Indonesian Scientists Discover Possible Underwater Volcano
Geologists have recently discovered a colossal underwater mountain off the coast of the Indonesian island of Sumatra, which they say may be a volcano with devastating potential.
Yusef Suruchman, a marine geologist with the Indonesian government, said that he and his colleagues discovered the mountain in early May, roughly 205 miles west of the city of Bengkulu, while working on a research project to map seismic fault lines of the region’s seabed.
At a height of 4,600 meters, the massive cone-shaped mountain is roughly half as tall as Mt. Everest and has a base of 50 kilometers in diameter. The aquatic mountain’s peak is some 1.3 kilometers below the surface of the ocean.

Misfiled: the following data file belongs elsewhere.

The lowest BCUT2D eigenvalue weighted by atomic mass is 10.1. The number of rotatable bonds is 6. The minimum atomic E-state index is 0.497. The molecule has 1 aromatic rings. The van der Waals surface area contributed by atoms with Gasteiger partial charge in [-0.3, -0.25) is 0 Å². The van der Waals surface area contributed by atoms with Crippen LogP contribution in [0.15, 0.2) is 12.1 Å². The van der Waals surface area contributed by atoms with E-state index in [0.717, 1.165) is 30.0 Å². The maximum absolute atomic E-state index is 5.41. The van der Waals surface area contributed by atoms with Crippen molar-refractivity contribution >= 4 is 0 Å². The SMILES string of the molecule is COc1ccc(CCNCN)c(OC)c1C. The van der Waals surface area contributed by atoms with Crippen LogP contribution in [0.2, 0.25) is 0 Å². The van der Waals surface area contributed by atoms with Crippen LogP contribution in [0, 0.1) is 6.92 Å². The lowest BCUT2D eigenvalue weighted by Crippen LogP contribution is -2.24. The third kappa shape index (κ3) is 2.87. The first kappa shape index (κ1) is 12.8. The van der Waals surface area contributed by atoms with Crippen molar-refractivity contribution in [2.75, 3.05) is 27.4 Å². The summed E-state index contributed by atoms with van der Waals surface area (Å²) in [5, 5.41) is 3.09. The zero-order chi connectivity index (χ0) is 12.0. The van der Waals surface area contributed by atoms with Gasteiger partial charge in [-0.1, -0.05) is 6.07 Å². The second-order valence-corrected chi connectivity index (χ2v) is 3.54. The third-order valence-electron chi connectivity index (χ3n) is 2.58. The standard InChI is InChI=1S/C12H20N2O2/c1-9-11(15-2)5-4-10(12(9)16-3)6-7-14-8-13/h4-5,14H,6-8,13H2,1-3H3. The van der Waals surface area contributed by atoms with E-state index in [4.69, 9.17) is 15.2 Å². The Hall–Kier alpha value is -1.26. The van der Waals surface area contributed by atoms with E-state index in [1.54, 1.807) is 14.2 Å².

“It looks like a volcano because of its conical shape, but it might not be,” Suruchman told reporters on Friday.
He firmly denied premature rumors that his team had found a new volcano, maintaining that it was still too early to tell and that at it this point it can only be described as a “seamount” of the kind typically found in oceans across the planet.
“Whether it’s active or dangerous, who knows?” he added.
French researchers with the private international geophysical concern CGGVeritas also participated in the ultra-deep geological study.
The group of scientists had initially set out improve maps of the oceanic lithospheric plate boundaries as well as to measure seafloor displacement in the region.
The area under examination was the epicenter of the underwater earthquake responsible for giant tsunami and ensuing devastation that rocked Asia in December 2004.
The massive tsunami took the lives of over 220,000 people across the coastal regions of Asia, of which some 168,000 alone were in the province of Aceh on the northern tip of Sumatra.
Indonesia is located directly on the area known as the “Ring of Fire,” a vast circular region in the Pacific where converging continental plates have created high levels seismic and volcanic activity.